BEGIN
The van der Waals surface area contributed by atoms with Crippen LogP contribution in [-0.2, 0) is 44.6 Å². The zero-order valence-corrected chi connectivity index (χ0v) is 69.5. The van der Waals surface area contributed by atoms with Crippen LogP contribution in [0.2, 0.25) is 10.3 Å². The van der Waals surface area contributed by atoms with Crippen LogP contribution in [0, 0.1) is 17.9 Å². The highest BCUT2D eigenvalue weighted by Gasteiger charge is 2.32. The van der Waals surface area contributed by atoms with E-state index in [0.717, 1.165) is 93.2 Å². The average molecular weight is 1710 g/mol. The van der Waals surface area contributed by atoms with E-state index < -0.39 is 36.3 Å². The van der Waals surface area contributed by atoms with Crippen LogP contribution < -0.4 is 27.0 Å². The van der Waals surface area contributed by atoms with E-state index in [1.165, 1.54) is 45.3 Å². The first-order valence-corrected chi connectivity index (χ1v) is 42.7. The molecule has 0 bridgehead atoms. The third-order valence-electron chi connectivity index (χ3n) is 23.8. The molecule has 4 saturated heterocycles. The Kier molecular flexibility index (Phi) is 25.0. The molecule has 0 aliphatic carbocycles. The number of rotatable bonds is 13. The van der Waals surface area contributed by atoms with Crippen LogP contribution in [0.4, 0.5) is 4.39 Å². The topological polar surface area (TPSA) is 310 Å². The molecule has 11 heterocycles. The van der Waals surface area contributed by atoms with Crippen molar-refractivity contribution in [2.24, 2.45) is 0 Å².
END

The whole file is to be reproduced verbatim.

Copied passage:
The van der Waals surface area contributed by atoms with Crippen LogP contribution in [-0.2, 0) is 44.6 Å². The zero-order valence-corrected chi connectivity index (χ0v) is 69.5. The van der Waals surface area contributed by atoms with Crippen LogP contribution in [0.2, 0.25) is 10.3 Å². The van der Waals surface area contributed by atoms with Crippen LogP contribution in [0, 0.1) is 17.9 Å². The highest BCUT2D eigenvalue weighted by Gasteiger charge is 2.32. The van der Waals surface area contributed by atoms with E-state index in [0.717, 1.165) is 93.2 Å². The average molecular weight is 1710 g/mol. The van der Waals surface area contributed by atoms with E-state index < -0.39 is 36.3 Å². The van der Waals surface area contributed by atoms with Crippen LogP contribution < -0.4 is 27.0 Å². The van der Waals surface area contributed by atoms with E-state index in [1.165, 1.54) is 45.3 Å². The first-order valence-corrected chi connectivity index (χ1v) is 42.7. The molecule has 0 bridgehead atoms. The third-order valence-electron chi connectivity index (χ3n) is 23.8. The molecule has 4 saturated heterocycles. The Kier molecular flexibility index (Phi) is 25.0. The molecule has 0 aliphatic carbocycles. The number of rotatable bonds is 13. The van der Waals surface area contributed by atoms with Crippen LogP contribution in [0.4, 0.5) is 4.39 Å². The topological polar surface area (TPSA) is 310 Å². The molecule has 11 heterocycles. The van der Waals surface area contributed by atoms with Crippen molar-refractivity contribution in [2.24, 2.45) is 0 Å².